Meet the tastemakers

Integrity and instinct drives Burgundian winemaker François Bitouzet. Here he explains why, in Burgundy, forward-thinking winemaking isn’t about making new discoveries, it’s about getting closer to nature


“My wines are all made with the equal amounts of concentration, and with the same love and the same seriousness,” says François Bitouzet. “You might prefer a particular piece of land because you have the best view, or a nice landscape – but from the Bourgogne rouge to the Premier Cru, we make the wines with the same application, energy and concentration. They are, I suppose, like your kids.”

As we speak, François has just brought in his 2020 harvest – “the hardest of my life,” he says. Like all Burgundian producers, he has an encyclopaedic recall of the details. He recounts the precise rainfall, humidity, temperature and soil conditions – and this year, he was closer to it all than ever before. “Covid meant that I did all the ploughing myself,” he explains. “It was good for my head to have to focus on the land.

“I had to finish the winery too; this is a very great pleasure – a long held dream come true” he explains. “Covid meant that the building was running late, and I had to check that every detail of it was perfect before we were ready to harvest.”



This dedication to the details is typical of François’s meticulous winemaking. His relationship with his land is totally immersive and instinctive. It comes back to the details, and to the land. “I am not a flying winemaker,” he smiles. “I find it hard to take a holiday when other people do in the summer, I have to be in the vineyards to follow the evolution of the vines. You must connect to the land: it’s important to know the soil, the subsoil, and whether the maturation is going fast or slow. You have to be on hand to make quick decisions.”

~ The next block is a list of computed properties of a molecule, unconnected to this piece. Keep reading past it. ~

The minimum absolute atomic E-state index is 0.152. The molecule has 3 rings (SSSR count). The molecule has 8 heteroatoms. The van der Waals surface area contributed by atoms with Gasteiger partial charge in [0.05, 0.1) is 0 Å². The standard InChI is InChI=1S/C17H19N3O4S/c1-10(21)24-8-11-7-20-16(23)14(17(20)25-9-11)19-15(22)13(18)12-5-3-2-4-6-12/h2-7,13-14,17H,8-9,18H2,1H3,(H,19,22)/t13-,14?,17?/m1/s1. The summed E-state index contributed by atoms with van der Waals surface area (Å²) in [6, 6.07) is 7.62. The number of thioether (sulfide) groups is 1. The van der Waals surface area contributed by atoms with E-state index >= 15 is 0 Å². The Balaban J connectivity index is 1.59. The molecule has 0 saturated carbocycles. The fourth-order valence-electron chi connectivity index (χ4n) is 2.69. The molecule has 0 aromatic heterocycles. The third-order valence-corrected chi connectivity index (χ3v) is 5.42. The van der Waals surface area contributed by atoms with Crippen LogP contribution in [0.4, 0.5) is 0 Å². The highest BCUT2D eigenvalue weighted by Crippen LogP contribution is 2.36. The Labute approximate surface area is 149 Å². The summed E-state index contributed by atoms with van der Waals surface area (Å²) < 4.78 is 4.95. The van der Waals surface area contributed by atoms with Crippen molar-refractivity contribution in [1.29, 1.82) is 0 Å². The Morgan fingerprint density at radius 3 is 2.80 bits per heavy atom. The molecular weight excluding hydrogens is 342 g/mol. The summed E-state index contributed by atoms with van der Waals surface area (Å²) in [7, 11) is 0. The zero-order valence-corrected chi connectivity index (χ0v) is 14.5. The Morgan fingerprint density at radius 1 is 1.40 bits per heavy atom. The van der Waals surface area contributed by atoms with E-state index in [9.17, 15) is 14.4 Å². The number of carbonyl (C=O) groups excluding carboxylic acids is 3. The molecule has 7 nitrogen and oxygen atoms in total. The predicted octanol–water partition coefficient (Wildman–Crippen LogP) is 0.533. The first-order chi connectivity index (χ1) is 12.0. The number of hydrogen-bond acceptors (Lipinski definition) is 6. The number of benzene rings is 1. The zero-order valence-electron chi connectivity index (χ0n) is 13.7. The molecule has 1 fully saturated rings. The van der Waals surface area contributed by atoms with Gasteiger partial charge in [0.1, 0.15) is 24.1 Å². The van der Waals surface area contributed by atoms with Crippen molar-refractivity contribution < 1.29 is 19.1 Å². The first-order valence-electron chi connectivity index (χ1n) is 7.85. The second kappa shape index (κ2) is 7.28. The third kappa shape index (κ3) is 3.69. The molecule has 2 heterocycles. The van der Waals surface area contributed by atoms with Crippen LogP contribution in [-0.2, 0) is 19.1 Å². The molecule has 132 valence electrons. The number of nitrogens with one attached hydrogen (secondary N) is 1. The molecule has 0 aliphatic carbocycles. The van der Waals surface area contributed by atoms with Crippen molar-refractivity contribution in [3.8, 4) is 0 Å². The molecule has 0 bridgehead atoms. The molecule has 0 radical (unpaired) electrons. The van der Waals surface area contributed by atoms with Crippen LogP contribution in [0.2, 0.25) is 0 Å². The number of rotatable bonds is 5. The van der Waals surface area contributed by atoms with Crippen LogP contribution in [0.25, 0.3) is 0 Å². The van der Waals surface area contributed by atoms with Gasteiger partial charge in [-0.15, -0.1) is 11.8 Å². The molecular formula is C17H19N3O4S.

The way he explains winemaking makes it sound incredibly simple: “respect the place where you plant your vineyard; use organic matter not herbicide; protect the vineyard and pick at the right moment. For me it is an art and the science – a meeting of those two things. You make wines with your nose, your mouth, your head and at the end you make them with your heart.”



For François, the most important wine he makes is his village Volnay. “It is the best expression of the domaine’s identity,” he says. It is a blend of vineyards: 45 percent from lieu dit Les Echards, 45 percent from Les Aussy and 10 percent from Les Petits Gamets. “It is a lightweight wine; an expression of terroir.”

François explains that when you taste wines from Burgundy, you are tasting the identity of the place where the grapes were produced. The product of centuries of winemaking, expressed though a particular vintage.

“You have to respect nature; to respect the rules of winemaking,” François explains. “Here, we cannot discover new terroir – this land has been farmed for centuries by the monks; there is nothing new to find. Instead, we must work to understand nature better and to give the best possible expression of the land.”